The experiences of American soldiers deployed to Iraq and Afghanistan, sometimes over and over again, are central to this story, including consideration of the lasting impact of their time abroad. American culture is already rife with conversations about post-traumatic stress, veterans’ services, and treatments following deployments. Unfortunately, the voice of the veterans themselves is seldom heard with clarity in these conversations.
The Unknowns is a great book on the topic that surrounds the Tomb of the Unknown Soldier from the First World War. It’s also a good single volume work on the American Expeditionary Force’s involvement and experiences in the First World War. This book will resonate in military affairs and veteran organization. Finally, this book is a great read for anyone interested in the United States Marine Corps involvement in the First World War.
Retire the Colors is a reference to the command given at the end of a service or ceremony directing the color guard to retrieve the national and unit colors and remove them from the ceremony. Rendering honors and retiring the colors marks the official end of the ceremony, and frequently, the transition to the informal social activities afterward. The reference is appropriate for this anthology of stories dealing with transition between military service and the civilian world.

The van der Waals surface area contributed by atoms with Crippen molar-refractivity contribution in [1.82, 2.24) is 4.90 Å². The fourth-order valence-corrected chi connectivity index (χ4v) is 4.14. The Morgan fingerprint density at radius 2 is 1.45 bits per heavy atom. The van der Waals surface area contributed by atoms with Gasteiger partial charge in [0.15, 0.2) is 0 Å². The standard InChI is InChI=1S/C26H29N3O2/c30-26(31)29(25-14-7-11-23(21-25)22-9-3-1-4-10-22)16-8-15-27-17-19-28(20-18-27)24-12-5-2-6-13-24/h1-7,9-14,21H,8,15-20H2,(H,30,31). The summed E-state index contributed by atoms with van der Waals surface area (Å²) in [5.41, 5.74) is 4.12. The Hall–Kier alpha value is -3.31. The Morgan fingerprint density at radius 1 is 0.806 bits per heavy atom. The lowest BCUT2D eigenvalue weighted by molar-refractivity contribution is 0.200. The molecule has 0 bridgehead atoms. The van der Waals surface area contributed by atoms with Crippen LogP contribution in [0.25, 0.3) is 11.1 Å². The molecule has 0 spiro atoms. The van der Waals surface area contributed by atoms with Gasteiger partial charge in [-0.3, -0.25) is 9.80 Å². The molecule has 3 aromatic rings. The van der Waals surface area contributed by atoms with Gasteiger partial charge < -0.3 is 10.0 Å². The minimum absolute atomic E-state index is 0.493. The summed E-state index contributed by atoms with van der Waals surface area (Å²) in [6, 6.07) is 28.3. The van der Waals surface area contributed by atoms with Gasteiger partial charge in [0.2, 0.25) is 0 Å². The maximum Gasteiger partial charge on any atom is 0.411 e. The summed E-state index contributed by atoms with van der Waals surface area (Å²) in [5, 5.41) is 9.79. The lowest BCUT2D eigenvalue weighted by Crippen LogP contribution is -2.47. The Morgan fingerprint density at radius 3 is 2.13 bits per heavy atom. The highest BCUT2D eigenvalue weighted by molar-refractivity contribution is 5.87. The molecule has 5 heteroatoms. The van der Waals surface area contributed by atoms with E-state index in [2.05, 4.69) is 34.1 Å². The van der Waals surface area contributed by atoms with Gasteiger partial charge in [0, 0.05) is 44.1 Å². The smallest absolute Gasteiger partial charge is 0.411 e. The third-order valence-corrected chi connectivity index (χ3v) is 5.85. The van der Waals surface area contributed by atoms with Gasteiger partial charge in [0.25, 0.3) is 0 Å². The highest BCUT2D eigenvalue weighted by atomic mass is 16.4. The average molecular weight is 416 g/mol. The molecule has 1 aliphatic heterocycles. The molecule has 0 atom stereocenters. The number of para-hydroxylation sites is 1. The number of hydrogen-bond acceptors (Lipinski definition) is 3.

The pieces in this volume are staccato in pace, including powerful imagery and flashbacks, and representing a fleeting moment in time, a feeling, a picture, or an idea, rather than a traditional narrative arc that we have come to expect in war writing. Incoming is a volume about individual moments and battles rather than war. In this lies its power and impact.
This novel shows us all the scars, reminds us of the broken parts within each of us, and the fragile world on which we try to ground ourselves. It is a reminder that whenever we return, we listen for the call of our name, for some hint that we matter, an echo of who we were, always and forever searching for ourselves across the years in a place we’ve lost along the way.
Now comes Thank You for Being Expendable: And Other Experiences, a collection of occasional essays that date back as far as 9/11 — Buzzell was on the ground in New York City to watch the Twin Towers fall — and as recent as a 2015 review of American Sniper. Many chapters date from the years Buzzell bounced around the country researching Lost in America. Once more we see Buzzell enchanted by aspects of American culture untouched by prosperity and respectability.